Whether you'd prefer to call it yufka as the Turkish do or phyllo as the Greek do, it's something unique in Middle Eastern and Balkan cuisine to create fabulous pastries. If you google for it, you'll find tens of recipes you can easily make with these paper-thin sheets of raw, unleavened flour dough. Potato pastry is just one of those wonders. Particularly here in Bosnia where people tend to eat potatoes in the winter much more than usual, it's a good idea to buy ready-to-use yufka to make potato pastry following my mother-in-law's recommendations. She always makes her own dough, though. Here it goes!

1 pkg Phyllo dough
4 large onions
7-8 large potatoes
3 medium eggs
½ l milk
vegetable oil and butter
2-3 tsp thyme leaves salt and black pepper            
1. Place the potatoes into a deep saucepan and cover with boiling water. Bring to the boil and then simmer until the potatoes are soft. Drain and cool. Peel and grate the potatoes.

2. Meanwhile, chop the onions. Place a pan over a medium-high heat and, when hot, add about 2-3 tablespoons of vegetable oil and 1 tablespoon of butter. Add the onions to the pan and toss. Lower the heat and cook the onions, uncovered, stirring occasionally, until they are tender.
3. Add the grated potatoes, salt, black pepper and thyme. Stir thoroughly until the onion is distributed throughout the potatoes.

4. Preheat the oven to 200C.

5. In a large bowl, beat the eggs with milk and vegetable oil. This is the sauce you should sprinkle over each layer of dough.

6. Place a sheet of dough on your lightly greased ovenproof dish. Sprinkle some egg-milk- oil mixture over the dough until it becomes moist. Spread potato onion mixture over the moist dough. Place another sheet of dough and spread some more mixture over it. Repeat until the last piece of sheet. If the dough insists on tearing just patch it up.

7. Lay the last sheet over the top and pour the whole remaining egg-milk-olive oil mixture.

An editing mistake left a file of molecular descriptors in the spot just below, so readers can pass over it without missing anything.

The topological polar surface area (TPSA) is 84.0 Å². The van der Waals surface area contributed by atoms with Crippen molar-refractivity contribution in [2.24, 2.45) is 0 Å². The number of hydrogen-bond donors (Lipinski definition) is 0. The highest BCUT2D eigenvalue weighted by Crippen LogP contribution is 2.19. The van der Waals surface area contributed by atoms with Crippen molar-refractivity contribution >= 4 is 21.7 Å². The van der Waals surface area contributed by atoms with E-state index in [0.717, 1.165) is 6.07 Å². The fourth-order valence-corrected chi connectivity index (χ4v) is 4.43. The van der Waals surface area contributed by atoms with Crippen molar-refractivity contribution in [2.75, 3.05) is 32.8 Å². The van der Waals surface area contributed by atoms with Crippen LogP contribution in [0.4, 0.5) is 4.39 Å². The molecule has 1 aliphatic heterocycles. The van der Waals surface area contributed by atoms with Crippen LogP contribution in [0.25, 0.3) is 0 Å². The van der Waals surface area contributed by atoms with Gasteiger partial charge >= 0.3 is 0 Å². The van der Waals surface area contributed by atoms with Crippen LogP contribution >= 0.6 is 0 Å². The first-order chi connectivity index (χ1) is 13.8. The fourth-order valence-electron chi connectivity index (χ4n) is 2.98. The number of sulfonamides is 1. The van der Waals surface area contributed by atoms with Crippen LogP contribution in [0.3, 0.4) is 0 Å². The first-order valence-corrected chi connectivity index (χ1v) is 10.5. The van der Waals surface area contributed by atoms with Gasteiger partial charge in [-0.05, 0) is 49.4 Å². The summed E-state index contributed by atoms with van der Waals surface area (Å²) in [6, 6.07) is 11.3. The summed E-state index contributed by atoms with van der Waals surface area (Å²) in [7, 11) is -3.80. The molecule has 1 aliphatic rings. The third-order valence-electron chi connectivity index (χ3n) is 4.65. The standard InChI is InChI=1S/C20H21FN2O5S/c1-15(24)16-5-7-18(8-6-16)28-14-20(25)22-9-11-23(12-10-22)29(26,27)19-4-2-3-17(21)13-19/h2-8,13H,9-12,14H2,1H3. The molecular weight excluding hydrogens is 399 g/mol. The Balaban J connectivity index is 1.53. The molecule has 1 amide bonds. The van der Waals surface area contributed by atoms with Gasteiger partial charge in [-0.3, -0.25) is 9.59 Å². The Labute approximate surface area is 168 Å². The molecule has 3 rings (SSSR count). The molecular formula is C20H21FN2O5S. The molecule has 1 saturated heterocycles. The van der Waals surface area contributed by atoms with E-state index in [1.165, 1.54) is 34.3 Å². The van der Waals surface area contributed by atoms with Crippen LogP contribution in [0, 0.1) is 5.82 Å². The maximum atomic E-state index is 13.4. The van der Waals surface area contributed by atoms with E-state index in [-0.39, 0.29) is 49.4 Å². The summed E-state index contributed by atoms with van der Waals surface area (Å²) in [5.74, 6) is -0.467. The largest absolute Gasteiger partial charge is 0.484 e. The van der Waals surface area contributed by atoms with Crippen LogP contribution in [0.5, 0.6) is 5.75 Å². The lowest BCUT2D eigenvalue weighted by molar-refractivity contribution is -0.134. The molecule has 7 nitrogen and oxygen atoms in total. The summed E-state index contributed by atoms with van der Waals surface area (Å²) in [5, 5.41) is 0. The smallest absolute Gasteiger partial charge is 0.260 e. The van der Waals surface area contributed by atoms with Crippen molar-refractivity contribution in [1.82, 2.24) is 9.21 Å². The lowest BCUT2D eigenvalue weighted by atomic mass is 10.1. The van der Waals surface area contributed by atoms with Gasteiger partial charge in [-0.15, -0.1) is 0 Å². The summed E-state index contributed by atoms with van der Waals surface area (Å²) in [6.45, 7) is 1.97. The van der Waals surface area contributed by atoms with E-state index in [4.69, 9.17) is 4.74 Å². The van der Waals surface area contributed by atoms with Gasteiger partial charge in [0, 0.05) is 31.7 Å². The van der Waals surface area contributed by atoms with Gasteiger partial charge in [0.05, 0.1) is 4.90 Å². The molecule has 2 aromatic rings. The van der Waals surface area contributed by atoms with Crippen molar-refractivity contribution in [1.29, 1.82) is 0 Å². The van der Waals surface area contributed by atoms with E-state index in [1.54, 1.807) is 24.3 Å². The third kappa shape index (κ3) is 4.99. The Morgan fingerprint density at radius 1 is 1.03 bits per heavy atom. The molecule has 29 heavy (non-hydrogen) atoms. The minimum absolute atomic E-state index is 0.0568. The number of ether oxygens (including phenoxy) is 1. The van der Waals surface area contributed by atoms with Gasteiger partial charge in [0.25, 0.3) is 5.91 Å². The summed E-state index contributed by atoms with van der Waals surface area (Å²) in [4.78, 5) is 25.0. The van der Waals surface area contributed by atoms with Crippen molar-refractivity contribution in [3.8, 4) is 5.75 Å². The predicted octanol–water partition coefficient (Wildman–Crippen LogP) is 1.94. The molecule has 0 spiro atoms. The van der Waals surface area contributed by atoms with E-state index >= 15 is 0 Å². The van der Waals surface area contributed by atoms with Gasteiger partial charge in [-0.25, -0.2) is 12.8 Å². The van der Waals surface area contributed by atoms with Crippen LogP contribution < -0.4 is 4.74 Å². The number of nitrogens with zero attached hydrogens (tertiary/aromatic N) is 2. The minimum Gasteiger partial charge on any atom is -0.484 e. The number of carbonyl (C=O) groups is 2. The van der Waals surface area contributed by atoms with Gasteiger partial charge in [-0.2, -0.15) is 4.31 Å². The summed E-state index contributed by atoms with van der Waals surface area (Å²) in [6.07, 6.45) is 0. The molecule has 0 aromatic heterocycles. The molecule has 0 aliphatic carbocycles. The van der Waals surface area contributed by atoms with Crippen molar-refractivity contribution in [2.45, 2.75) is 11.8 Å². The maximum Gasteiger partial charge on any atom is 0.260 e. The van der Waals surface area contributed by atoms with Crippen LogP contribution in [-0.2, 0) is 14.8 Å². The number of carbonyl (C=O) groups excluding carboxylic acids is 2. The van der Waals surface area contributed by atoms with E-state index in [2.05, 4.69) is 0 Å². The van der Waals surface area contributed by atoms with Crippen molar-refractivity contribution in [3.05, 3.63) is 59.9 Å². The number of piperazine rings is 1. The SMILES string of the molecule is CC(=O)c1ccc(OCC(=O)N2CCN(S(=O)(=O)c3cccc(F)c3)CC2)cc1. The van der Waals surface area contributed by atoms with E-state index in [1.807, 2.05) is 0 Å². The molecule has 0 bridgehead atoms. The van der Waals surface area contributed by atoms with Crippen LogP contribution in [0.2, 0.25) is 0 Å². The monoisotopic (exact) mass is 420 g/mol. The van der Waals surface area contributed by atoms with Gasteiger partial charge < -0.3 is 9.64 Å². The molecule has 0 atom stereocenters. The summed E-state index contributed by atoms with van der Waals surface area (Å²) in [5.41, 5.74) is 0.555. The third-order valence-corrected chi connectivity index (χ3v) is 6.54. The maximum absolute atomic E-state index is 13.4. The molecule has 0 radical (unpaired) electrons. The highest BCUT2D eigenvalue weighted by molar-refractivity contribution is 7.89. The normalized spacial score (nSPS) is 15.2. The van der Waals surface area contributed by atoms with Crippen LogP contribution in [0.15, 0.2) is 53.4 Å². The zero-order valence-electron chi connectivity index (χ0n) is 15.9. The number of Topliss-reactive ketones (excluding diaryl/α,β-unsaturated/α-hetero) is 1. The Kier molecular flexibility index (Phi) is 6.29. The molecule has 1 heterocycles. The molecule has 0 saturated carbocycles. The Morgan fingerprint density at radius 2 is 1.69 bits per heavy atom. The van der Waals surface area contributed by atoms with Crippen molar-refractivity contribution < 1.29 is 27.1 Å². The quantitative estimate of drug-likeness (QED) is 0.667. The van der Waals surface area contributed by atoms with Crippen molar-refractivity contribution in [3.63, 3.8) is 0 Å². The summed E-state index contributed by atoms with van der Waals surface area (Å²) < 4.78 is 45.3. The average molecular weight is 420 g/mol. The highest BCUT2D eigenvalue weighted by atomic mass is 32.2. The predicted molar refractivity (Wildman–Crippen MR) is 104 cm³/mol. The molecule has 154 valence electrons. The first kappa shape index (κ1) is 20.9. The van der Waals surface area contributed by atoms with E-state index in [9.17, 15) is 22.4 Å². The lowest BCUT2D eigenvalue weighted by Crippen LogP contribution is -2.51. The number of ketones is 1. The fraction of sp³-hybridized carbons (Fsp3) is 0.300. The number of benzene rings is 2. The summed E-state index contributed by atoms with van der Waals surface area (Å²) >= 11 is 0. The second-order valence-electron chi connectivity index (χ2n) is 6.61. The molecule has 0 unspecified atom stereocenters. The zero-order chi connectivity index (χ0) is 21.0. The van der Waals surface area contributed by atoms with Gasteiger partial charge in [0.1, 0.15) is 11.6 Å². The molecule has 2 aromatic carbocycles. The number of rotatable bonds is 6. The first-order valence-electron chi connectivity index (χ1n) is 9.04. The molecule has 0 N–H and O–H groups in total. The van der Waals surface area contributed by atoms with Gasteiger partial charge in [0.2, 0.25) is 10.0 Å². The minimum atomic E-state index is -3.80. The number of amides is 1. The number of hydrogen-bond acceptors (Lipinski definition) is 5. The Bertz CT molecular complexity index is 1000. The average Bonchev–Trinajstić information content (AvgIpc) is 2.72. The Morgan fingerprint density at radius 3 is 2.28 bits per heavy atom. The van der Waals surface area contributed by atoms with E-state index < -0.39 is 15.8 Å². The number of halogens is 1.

8. Bake for around 30 minutes or until the top is golden.

Saturday, March 5, 2011

Semolina Pudding

We have many friends from Australia and the U.S. here in Sarajevo. Whenever a family move back to their hometown, they e-mail everyone around letting us know that it's time for another garage sale. They sell everything from hair clips to food processors. The last time I went to say goodbye to some friends, I found some copper molds which cost me only a few cents. Every time I buy something at a garage sale at a good price, it makes me feel as if I happened to find Captain Hook's hidden treasure while walking lazily along the beach. But after I came back home a conversation* quite similar to the one below was around the corner waiting. 
    Mrs Non-Gorilla
    Morning Mrs Gorilla.
    Mrs Gorilla 
    Morning Mrs Non-Gorilla.
    Mrs Non-Gorilla
    Have you been shopping?
    Mrs Gorilla
    No ... been shopping.
    Mrs Non-Gorilla
    Did you buy anything?
    Mrs Gorilla
    A piston engine!
    She reveals a six-cylinder car engine on a white tray, on a trolley.

    Mrs Non-Gorilla
              What d'you buy that for?
    Mrs Gorilla
    Oooh! It was a bargain.
Well, anyways... I left the piston engine, sorry the copper molds, in one of the drawers in the kitchen until I remembered to cook semolina pudding one day. The molds added to my everyday dosage of  happiness when I noticed how beautiful the pudding looked in the ended. If you'd like to give it a try, remember to alter the amount of sugar depending on your sweet tooth. You can also garnish it with toasted chopped almonds, walnuts or icing sugar.


1 lt milk
1 cup semolina
1 tablespoon butter
1 cup sugar
1 tablespoon ground nutmeg
2 teaspoons vanilla extract
ground cinnamon for garnish

      1. Combine the milk and semolina. Stirring all the time, cook over medium heat until it comes to boil.
      2. Add butter and sugar and stir occasionally till it reaches the desired consistency.
      3. Add the vanilla extract and the nutmeg. Stir a little more and remove from heat.
      4. Pour into a large platter or in individual cups. Set aside to cool then refrigerate. Serve directly from the fridge. Garnish the top with  some cinnamon before serving. 

* from Piston Engine (a bargain) as featured in the Flying Circus TV Show - Episode 43.